I’ve been away from home since last Friday morning, mainly working on the things I do when I’m not throwing music at your heads at NCS, but having some fun here and there. I shudder to think what havoc the loris horde have wrecked at the NCS compound while I’ve been gone. I’ll find out tonight; I’ll be leaving for the Philadelphia airport, bound for Seattle, as soon as I post this hurried collection.
The huge list of new songs I had created before leaving Seattle torments me; I’ve grown more tormented looking at what popped up in my e-mail and web-surfing last night and this morning. Just too damned much intriguing metal being vomited forth every day. This is a tiny fraction of what I found most recently.
White Noise and Black Metal is the name of the new album by the long-running Swedish black metal cult Craft, their first one in seven years. The release date, through Season of Mist, is June 22nd.
“A cold and calculated attack on hope and the light, CRAFT spew nihilism and negativity in its purest forms”. That’s an excerpt from the press release about the new album. It suits the first single that appeared today at Decibel, “The Cosmic Sphere Falls“.
It is indeed a gloomy and glorious affair, and an unusually majestic affair for Craft. It loops through your head a sequence of enigmatic buzzing and swirling vibrations, both deep and fiery, over a torrent of blasting and methodically booming percussion, coupled with the thundering and sinuous pulse of the bass. The vocals are positively, blood-freezingly, brutal.
1. The Cosmic Sphere Falls
4. Tragedy of Pointless Games
5. Darkness Falls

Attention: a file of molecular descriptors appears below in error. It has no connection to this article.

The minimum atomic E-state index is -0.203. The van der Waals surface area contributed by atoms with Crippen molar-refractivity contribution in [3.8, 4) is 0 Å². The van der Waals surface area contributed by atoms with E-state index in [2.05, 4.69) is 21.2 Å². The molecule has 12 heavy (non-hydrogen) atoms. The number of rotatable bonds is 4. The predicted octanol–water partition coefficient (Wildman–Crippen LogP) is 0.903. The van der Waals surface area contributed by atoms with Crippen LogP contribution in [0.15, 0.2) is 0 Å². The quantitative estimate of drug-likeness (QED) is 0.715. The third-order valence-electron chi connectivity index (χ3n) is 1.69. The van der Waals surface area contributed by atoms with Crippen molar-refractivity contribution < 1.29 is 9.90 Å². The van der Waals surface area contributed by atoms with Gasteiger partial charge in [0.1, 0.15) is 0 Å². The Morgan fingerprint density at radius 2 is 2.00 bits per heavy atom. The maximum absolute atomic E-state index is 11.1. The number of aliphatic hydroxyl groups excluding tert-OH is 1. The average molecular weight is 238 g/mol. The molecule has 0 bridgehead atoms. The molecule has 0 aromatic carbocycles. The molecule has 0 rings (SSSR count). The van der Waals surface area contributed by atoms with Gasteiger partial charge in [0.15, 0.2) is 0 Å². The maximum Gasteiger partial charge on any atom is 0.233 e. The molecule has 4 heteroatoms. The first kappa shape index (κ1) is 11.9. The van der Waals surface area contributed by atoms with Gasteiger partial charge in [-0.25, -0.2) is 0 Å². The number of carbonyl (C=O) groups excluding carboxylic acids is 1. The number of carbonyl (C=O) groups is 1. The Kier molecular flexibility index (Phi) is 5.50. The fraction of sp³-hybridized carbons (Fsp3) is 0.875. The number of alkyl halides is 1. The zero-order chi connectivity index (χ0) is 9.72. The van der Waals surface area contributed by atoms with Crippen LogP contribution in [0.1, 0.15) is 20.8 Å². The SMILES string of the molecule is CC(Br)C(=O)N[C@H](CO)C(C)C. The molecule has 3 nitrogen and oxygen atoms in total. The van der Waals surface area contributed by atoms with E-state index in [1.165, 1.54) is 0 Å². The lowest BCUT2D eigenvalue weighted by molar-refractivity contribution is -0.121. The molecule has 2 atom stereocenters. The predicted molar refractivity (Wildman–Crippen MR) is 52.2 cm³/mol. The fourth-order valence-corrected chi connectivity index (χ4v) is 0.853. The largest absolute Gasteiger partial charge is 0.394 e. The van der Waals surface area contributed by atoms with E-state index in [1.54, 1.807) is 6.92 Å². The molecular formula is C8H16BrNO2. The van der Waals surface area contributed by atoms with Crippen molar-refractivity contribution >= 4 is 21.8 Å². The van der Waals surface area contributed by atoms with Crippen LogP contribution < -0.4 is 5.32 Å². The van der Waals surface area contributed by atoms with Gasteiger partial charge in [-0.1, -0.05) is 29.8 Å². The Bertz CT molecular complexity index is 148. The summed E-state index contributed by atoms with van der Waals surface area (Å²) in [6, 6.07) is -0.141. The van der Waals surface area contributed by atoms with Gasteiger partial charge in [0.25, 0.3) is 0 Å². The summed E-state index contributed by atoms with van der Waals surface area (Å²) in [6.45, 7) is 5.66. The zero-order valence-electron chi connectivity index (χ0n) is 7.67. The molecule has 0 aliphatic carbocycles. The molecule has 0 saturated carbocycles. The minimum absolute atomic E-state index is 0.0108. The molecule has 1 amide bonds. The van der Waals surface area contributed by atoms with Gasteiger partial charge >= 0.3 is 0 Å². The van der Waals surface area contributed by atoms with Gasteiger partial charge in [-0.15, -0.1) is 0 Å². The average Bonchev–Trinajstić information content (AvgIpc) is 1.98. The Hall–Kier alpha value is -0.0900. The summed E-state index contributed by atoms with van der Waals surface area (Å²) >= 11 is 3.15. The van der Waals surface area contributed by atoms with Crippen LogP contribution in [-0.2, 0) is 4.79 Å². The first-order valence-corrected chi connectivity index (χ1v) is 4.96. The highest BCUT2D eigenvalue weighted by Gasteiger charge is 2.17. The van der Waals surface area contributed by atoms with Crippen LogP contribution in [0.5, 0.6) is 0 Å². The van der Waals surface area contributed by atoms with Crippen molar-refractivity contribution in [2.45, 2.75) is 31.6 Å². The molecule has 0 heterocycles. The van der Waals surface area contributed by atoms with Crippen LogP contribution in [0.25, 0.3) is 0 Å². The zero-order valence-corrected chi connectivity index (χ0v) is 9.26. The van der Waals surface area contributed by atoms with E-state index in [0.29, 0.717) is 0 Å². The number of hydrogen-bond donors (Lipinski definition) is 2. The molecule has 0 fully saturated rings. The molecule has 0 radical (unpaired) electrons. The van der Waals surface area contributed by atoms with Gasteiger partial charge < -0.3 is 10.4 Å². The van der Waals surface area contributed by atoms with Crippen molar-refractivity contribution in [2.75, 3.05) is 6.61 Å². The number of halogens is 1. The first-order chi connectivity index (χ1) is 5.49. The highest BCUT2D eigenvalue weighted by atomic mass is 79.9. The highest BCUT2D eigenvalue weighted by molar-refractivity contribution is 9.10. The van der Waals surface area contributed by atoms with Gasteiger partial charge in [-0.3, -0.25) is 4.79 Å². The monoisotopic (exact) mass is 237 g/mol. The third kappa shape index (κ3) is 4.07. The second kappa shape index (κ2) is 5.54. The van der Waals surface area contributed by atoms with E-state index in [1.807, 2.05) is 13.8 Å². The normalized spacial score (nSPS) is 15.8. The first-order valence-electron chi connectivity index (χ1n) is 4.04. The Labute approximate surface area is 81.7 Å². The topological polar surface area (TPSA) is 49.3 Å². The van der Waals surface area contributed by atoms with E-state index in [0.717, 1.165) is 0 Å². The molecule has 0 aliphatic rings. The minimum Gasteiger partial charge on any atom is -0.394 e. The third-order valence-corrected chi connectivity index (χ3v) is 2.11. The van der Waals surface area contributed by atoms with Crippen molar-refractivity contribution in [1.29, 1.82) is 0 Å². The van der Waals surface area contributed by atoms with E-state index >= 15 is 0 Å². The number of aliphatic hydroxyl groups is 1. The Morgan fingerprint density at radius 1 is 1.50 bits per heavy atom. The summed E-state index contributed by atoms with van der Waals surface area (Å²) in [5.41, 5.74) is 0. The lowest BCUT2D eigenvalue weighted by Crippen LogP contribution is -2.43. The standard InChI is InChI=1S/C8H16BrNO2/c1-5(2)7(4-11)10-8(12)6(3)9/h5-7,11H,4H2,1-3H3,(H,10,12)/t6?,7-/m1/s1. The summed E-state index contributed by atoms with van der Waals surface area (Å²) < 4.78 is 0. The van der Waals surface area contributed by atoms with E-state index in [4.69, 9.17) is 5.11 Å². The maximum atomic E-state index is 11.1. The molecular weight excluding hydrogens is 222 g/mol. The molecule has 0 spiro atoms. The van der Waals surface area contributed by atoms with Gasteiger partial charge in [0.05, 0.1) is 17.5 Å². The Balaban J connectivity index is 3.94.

7. YHVH’s Shadow
8. White Noise
This next song, “Morgenstjerne“, is so powerfully infectious! It’s the first track revealed from the self-titled album of the Norwegian pagan/black metal band Ovate, whose two members (guitarist/bassist Aindiachaí and drummer Brodd) have performed live with such bands as Taake and Gorgoroth.
The album will be released by Soulseller Records on June 1, and it includes vocal contributions from these luminaries:
HOEST (Taake & Gorgoroth)
V’GANDR (Helheim & Taake)
ELD (Krakow, Aeturnus, & Gravdal)
ØDEMARK (The 3rd Attempt)
It’s V’Gandr’s vocals you’ll hear on “Morgenstjerne“.
After a spooky, mystical intro to this song, Ovate get their black hooks in your head really damned hard in the first four supercharged minutes of thrashing and rocking out… and then they pause… and do it to you again, but in a different, and less frantic and more gloomy and oppressive way. In other words, the second half of the song turns out to be just as infectious as the front half.
The vocals (which are quite varied) are also great.
Last Spring the muti-talented Nick Vasallo wrote some music on e-bow and electric guitars for the album by his death metal band Oblivion that was released in 2017. Apparently, his bandmates weren’t quite comfortable with it as an album track. It’s not going to make you comfortable either.
Vasallo uploaded the track, entitled Ebow Study #1, to YouTube last month. I’ve found myself strangely mesmerized by it. And yes, it’s strange that I’ve been mesmerized by it, because it’s an unnerving, droning sequence of sonic terror. It might put your teeth on edge; it might make your spine hum; it might give you nightmares tonight; it might make you forget where you are.
I’ve been following the doings of this three-man group from Colchester, England, since discovering their 2014 EP Divide the Growth and Stone. Their 2015 EP, Burn and Bury, also turned out to be excellent. I even named a track from the album called “Rise From Sin” to my list of that year’s Most Infectious Extreme Metal Songs.
Happily for me, and hopefully for you, Jøtnarr have a self-titled debut alum headed our way through a collective of labels that includes React With Protest, SuperFi Records, Vetala Productions, and Prismatik.
As a sneak peak of the new music, they recently uploaded a stream of two back-to-kack tracks — “Spit the Taste” and “Vile“. The first song romps and rips, stomps and swirls, and then the second one (an instrumental) wistfully drifts and glides, before becoming increasingly distraught. The melancholy melodies (which have an almost mystical allure) are enormously attractive; the clobbering rhythms are enormously bruising; the vocals are enormously pissed-off.
Can’t wait to hear the rest of this album.